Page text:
In 1991, two highly influential space games were released. VGA Planets was released for the PC, while Spaceward Ho! was released on the Macintosh. Although 4X space games were ultimately more influenced by the complexity of VGA Planets, Spaceward Ho! earned praise for its relatively simple yet challenging game design.[66] Spaceward Ho! is notable for its similarity to the 1993 game Master of Orion,[7][67] with its simple yet deep gameplay.[34] Master of Orion drew upon earlier 4X games such as Reach for the Stars,[7][68] and is considered a classic game that sets a new standard for the genre.[34][50] In a preview of Master of Orion, Emrich coined the term "XXXX" to describe the emerging genre.[7] Eventually, the "4X" label was adopted by the game industry, and is now applied to several earlier game releases.[69]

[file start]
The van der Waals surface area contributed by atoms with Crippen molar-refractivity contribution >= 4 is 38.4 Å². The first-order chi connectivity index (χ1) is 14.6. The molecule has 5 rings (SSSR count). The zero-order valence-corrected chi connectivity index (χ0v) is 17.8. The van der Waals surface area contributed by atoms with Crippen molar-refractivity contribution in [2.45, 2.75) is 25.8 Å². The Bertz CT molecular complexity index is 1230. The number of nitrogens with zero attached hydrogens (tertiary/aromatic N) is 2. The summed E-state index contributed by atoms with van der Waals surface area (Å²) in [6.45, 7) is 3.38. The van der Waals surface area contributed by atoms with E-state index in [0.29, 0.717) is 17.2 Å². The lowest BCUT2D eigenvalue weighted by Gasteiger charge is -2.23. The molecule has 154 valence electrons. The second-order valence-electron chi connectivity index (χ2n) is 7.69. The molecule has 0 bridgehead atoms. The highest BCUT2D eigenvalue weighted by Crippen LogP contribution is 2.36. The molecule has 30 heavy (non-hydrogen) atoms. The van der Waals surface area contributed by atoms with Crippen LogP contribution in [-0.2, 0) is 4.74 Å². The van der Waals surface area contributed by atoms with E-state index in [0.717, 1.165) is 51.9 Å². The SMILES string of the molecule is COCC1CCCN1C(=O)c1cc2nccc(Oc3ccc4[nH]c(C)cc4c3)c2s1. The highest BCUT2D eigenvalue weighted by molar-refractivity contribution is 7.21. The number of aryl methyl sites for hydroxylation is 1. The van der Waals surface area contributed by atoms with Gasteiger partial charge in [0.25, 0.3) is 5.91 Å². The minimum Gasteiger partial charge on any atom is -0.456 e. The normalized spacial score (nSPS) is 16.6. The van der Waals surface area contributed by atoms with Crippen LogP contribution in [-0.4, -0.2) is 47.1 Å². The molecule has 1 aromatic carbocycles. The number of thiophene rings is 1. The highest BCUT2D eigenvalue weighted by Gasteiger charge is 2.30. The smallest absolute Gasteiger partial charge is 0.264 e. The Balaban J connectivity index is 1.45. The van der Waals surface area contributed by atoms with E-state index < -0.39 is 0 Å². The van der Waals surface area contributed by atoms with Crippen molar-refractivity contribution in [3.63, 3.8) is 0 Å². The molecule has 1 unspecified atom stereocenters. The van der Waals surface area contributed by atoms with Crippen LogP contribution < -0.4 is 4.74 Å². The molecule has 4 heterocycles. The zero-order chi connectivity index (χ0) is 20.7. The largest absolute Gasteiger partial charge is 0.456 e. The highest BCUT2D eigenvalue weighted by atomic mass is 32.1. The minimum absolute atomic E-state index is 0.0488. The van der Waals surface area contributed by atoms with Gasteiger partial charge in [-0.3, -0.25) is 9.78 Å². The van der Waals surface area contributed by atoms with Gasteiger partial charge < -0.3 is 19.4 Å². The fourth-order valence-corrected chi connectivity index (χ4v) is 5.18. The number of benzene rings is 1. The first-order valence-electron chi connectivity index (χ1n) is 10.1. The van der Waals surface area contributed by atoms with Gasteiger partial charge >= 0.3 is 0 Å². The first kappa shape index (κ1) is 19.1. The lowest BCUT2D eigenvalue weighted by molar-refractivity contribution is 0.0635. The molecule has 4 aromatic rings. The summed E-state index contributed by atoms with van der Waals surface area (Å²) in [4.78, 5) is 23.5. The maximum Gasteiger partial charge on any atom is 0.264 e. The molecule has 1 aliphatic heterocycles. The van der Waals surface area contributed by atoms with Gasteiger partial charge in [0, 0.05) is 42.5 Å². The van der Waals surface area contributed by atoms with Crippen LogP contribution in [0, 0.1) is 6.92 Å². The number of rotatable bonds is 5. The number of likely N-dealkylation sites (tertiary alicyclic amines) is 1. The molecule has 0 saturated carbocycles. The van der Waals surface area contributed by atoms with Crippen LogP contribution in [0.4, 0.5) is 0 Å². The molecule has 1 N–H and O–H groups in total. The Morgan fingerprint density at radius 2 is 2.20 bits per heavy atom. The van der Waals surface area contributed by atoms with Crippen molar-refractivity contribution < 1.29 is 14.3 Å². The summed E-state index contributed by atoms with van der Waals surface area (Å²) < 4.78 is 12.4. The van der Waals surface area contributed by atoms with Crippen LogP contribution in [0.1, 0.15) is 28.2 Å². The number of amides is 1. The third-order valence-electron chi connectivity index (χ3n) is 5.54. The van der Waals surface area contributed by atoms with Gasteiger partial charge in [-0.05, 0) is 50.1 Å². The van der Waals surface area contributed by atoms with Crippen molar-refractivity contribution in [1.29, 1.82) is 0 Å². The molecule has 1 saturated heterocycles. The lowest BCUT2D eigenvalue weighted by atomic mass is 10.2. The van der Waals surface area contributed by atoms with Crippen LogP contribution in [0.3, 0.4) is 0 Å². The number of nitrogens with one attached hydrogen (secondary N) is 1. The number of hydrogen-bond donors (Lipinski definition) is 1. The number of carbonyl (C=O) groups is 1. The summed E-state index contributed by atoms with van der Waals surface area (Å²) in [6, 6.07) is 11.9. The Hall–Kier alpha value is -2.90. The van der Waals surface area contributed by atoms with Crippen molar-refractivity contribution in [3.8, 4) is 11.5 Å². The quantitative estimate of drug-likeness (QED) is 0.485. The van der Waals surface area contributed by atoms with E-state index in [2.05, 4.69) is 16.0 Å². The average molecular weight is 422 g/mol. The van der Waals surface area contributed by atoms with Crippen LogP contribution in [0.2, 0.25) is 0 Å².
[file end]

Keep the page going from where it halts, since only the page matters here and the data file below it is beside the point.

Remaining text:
Following the success of Civilization and Master of Orion, other developers began releasing their own 4X games. In 1994, Stardock launched its first version of the Galactic Civilizations series for OS/2,[70] and the long-standing Space Empires series began as shareware. Ascendancy and Stars! were released in 1995, and both continued the genre's emphasis on strategic depth and empire management.[69] Meanwhile, the Civilization[71] and Master of Orion[72] franchises expanded their market with versions for the Macintosh. Sid Meier's team also produced Colonization in 1994 and Civilization II in 1996,[73] while Simtex released Master of Orion in 1993, Master of Magic in 1994 and Master of Orion II in 1996.[74]